Nate was supposed to go down to the Post Office’s distribution Center on California Avenue and pick them up. But he was in Key West, working his shift as a flight attendant for Republic Airlines.
No one at the Post Office wanted to touch the box. Everyone is scared of the bees, the possibility of them somehow gnawing their way through the screen.
“They hate me down there,” Nate says.
They were supposed to keep the box until today, for Nate to pick up. Instead, they convinced his mailman to deliver them to their house on Observatory Hill.
When they did, Nate had to convince his wife, Trish, to pick up the box and place it into the hive.
“Which, I didn’t want to do,” she says.
He got the Russian bees this time. Last year he got the Italians. They didn’t make it through the winter. So, he paid a little extra for the Russians.
“The Russians are bred to resist mites better,” he says. “They’re more sophisticated as far as producing their brood. They take into account the environment and the dearth period.”
“Which is?” Trish prompts him.
“The dearth period is when the plants stop producing nectar,” he says. Some years it’s worse than others. When that happens, the Italians go nuts. “They keep producing their young but there’s no food.” So, the Italians get angry. Just go crazy.
But not the Russians. “They’ll assess what’s going on and will stop producing.”
“Baby bees,” Trish says.
“Yeah,” Nate replies. “Baby bees.”
There are three beekeeper’s hats on their front porch. Two sets of elbow-length gloves, one beekeeper’s jacket and one full body suit. When fully outfitted, the look is something akin to something NASA would prepare for a lunar landing. There’s also a book. Beekeeping for Dummies, 4th edition.
“This is not a tutorial,” he says. “I have no idea what I’m doing. I just like bees.”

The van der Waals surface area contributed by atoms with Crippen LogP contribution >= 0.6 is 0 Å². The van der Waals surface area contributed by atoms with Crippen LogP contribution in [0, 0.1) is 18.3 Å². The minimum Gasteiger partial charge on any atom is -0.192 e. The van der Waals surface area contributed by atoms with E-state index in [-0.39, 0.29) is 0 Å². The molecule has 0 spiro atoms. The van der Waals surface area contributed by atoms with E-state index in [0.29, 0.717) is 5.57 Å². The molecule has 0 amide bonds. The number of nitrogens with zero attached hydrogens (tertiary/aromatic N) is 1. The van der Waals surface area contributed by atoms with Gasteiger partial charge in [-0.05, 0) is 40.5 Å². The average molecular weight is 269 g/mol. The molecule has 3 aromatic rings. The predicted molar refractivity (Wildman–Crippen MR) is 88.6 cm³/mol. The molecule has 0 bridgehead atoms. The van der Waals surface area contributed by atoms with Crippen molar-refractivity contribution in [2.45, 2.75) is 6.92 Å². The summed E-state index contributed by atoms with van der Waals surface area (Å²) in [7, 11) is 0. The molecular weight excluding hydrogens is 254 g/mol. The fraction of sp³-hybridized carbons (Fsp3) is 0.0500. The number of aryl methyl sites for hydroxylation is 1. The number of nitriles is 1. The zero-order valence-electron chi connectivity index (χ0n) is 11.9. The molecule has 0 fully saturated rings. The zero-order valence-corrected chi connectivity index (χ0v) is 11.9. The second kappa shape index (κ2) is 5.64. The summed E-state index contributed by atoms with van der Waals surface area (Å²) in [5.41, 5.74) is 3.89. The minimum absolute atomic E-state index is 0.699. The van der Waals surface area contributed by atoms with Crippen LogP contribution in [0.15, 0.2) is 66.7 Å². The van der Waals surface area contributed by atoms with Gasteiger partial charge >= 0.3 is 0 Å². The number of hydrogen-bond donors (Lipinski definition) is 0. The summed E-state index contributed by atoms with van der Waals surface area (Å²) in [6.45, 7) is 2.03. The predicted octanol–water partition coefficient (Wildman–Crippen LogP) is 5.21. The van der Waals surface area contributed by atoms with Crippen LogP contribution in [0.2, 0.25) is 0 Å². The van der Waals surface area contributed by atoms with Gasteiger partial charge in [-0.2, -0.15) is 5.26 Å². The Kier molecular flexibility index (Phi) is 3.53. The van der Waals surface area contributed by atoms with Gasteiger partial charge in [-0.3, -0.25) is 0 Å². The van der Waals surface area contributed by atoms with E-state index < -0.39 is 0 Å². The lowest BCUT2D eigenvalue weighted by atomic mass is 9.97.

Nate hates nature. He’s into the city. Loves the asphalt, glass and concrete. Cannot stand nature.
“But you’ll make coffee and sit outside and watch your bees every morning,” Trish points out.
“Well, that’s because bees are really, really interesting,” he says. “They’re fascinating. They’re smart instinctually but individually really dumb.” He only got stung once. He was sitting next to the hive peeling oranges. “It was my fault,” he says. “They were telling me they were upset and I didn’t listen. They stung me in the nose. It really hurt.”
Nate got into bees because, well, he gets impulses and goes nuts and likes to do crazy things sometimes. There was the paraglider. The sign making business. Oh, and the bat boxes…
“But she put the kabob on those,” he says. “I’m trying to see how far I can push my wife before she divorces me,” he says.
He paid a hundred and twenty-one bucks for the bee box. Plus, three dollars to have the queen marked with a white dot so he could easily identify her. And, twelve dollars and fifteen cents for postage. The 5,000 workers that Nate is about to dump out of the box and into the hive are all females. Irritated females because the Queen that’s in the little cage inside of the box is not their queen. Hopefully, by the time the queen and the workers are finished chewing through the piece of candy that separates them, the Queen’s smell will have permeated the box and the worker’s loyalty will have shifted from their queen to this one.
If they don’t, they’ll kill her.
“Then I’ll have to buy a new queen,” he says.
He won’t get any honey out of them for the first year because they need it to survive the winter. If all goes well, he’ll get it the second year. Hopefully, with the same bees.
“The book tells you that you only need five hundred dollars to start and it requires forty hours of work per year,” he says. “It’s a total scam. I’m three thousand deep into it and have lost sleep over my bees.”
“You talk to them like they’re cats,” Trish says.
“Well, I think they’re super cool,” he says. “I love them.”